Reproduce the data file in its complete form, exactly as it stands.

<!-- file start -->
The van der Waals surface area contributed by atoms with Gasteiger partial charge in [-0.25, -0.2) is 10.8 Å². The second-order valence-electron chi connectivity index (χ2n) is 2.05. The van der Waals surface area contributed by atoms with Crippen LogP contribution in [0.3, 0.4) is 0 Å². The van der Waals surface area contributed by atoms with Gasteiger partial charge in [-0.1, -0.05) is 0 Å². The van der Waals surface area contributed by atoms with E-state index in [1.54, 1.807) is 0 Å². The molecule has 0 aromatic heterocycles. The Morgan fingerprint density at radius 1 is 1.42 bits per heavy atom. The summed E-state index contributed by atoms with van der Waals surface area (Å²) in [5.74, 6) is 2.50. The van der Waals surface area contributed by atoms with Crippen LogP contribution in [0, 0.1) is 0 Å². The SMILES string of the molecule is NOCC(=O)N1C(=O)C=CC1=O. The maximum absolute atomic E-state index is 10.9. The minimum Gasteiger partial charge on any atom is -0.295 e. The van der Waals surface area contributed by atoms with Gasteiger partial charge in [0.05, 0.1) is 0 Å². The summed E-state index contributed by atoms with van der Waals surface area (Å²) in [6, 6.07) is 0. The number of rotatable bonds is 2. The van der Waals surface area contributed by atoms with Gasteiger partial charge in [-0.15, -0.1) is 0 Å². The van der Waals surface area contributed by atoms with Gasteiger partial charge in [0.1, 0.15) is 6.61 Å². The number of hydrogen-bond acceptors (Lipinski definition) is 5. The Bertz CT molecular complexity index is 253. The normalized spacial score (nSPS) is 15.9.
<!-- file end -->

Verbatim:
The van der Waals surface area contributed by atoms with Gasteiger partial charge in [-0.25, -0.2) is 10.8 Å². The second-order valence-electron chi connectivity index (χ2n) is 2.05. The van der Waals surface area contributed by atoms with Crippen LogP contribution in [0.3, 0.4) is 0 Å². The van der Waals surface area contributed by atoms with Gasteiger partial charge in [-0.1, -0.05) is 0 Å². The van der Waals surface area contributed by atoms with E-state index in [1.54, 1.807) is 0 Å². The molecule has 0 aromatic heterocycles. The Morgan fingerprint density at radius 1 is 1.42 bits per heavy atom. The summed E-state index contributed by atoms with van der Waals surface area (Å²) in [5.74, 6) is 2.50. The van der Waals surface area contributed by atoms with Crippen LogP contribution in [0, 0.1) is 0 Å². The SMILES string of the molecule is NOCC(=O)N1C(=O)C=CC1=O. The maximum absolute atomic E-state index is 10.9. The minimum Gasteiger partial charge on any atom is -0.295 e. The van der Waals surface area contributed by atoms with Gasteiger partial charge in [0.05, 0.1) is 0 Å². The summed E-state index contributed by atoms with van der Waals surface area (Å²) in [6, 6.07) is 0. The number of rotatable bonds is 2. The van der Waals surface area contributed by atoms with Gasteiger partial charge in [-0.15, -0.1) is 0 Å². The van der Waals surface area contributed by atoms with Gasteiger partial charge in [0.1, 0.15) is 6.61 Å². The number of hydrogen-bond acceptors (Lipinski definition) is 5. The Bertz CT molecular complexity index is 253. The normalized spacial score (nSPS) is 15.9.